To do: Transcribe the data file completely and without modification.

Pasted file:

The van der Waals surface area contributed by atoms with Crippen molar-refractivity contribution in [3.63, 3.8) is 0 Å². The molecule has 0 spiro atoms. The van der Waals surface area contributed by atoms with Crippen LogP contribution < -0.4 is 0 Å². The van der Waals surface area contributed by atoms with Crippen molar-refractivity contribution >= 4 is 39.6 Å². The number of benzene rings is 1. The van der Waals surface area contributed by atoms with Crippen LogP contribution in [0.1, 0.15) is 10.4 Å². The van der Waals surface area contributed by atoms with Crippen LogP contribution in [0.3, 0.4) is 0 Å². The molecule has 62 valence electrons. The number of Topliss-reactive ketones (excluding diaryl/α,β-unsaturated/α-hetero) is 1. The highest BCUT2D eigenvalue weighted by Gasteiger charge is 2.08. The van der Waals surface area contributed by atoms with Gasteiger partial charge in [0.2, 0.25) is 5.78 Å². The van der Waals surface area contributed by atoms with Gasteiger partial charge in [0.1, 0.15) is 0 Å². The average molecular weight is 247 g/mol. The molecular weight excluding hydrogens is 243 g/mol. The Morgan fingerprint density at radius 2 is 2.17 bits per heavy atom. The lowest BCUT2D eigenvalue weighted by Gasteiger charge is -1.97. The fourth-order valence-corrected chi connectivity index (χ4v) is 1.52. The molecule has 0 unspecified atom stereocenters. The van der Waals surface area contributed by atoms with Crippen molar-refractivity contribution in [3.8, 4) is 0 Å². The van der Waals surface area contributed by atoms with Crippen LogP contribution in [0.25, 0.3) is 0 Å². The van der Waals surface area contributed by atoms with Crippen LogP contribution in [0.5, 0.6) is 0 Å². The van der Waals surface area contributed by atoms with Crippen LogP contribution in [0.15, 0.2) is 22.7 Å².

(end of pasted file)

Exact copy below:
The van der Waals surface area contributed by atoms with Crippen molar-refractivity contribution in [3.63, 3.8) is 0 Å². The molecule has 0 spiro atoms. The van der Waals surface area contributed by atoms with Crippen LogP contribution < -0.4 is 0 Å². The van der Waals surface area contributed by atoms with Crippen molar-refractivity contribution >= 4 is 39.6 Å². The number of benzene rings is 1. The van der Waals surface area contributed by atoms with Crippen LogP contribution in [0.1, 0.15) is 10.4 Å². The van der Waals surface area contributed by atoms with Crippen LogP contribution in [0.3, 0.4) is 0 Å². The molecule has 62 valence electrons. The number of Topliss-reactive ketones (excluding diaryl/α,β-unsaturated/α-hetero) is 1. The highest BCUT2D eigenvalue weighted by Gasteiger charge is 2.08. The van der Waals surface area contributed by atoms with Gasteiger partial charge in [0.2, 0.25) is 5.78 Å². The van der Waals surface area contributed by atoms with Gasteiger partial charge in [0.1, 0.15) is 0 Å². The average molecular weight is 247 g/mol. The molecular weight excluding hydrogens is 243 g/mol. The Morgan fingerprint density at radius 2 is 2.17 bits per heavy atom. The lowest BCUT2D eigenvalue weighted by Gasteiger charge is -1.97. The fourth-order valence-corrected chi connectivity index (χ4v) is 1.52. The molecule has 0 unspecified atom stereocenters. The van der Waals surface area contributed by atoms with Crippen molar-refractivity contribution in [3.8, 4) is 0 Å². The van der Waals surface area contributed by atoms with Crippen LogP contribution in [0.25, 0.3) is 0 Å². The van der Waals surface area contributed by atoms with Crippen LogP contribution in [0.5, 0.6) is 0 Å². The van der Waals surface area contributed by atoms with Crippen LogP contribution in [0.15, 0.2) is 22.7 Å².